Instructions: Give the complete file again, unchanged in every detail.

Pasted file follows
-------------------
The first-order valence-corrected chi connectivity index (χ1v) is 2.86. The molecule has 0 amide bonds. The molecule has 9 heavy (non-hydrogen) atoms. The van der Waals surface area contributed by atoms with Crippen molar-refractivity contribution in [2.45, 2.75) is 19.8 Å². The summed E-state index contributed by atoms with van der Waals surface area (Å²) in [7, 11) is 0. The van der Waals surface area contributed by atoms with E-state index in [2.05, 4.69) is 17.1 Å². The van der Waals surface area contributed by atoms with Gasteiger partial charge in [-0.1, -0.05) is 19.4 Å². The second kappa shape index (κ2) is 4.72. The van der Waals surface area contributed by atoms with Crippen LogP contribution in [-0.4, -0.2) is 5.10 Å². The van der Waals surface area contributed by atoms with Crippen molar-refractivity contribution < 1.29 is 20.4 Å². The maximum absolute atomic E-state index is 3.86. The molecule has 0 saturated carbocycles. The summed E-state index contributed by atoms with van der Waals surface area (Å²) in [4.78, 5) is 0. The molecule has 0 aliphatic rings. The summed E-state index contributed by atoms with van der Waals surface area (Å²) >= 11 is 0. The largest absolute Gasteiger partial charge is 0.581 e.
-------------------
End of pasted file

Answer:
The first-order valence-corrected chi connectivity index (χ1v) is 2.86. The molecule has 0 amide bonds. The molecule has 9 heavy (non-hydrogen) atoms. The van der Waals surface area contributed by atoms with Crippen molar-refractivity contribution in [2.45, 2.75) is 19.8 Å². The summed E-state index contributed by atoms with van der Waals surface area (Å²) in [7, 11) is 0. The van der Waals surface area contributed by atoms with E-state index in [2.05, 4.69) is 17.1 Å². The van der Waals surface area contributed by atoms with Gasteiger partial charge in [-0.1, -0.05) is 19.4 Å². The second kappa shape index (κ2) is 4.72. The van der Waals surface area contributed by atoms with Crippen LogP contribution in [-0.4, -0.2) is 5.10 Å². The van der Waals surface area contributed by atoms with Crippen molar-refractivity contribution < 1.29 is 20.4 Å². The maximum absolute atomic E-state index is 3.86. The molecule has 0 saturated carbocycles. The summed E-state index contributed by atoms with van der Waals surface area (Å²) in [4.78, 5) is 0. The molecule has 0 aliphatic rings. The summed E-state index contributed by atoms with van der Waals surface area (Å²) >= 11 is 0. The largest absolute Gasteiger partial charge is 0.581 e.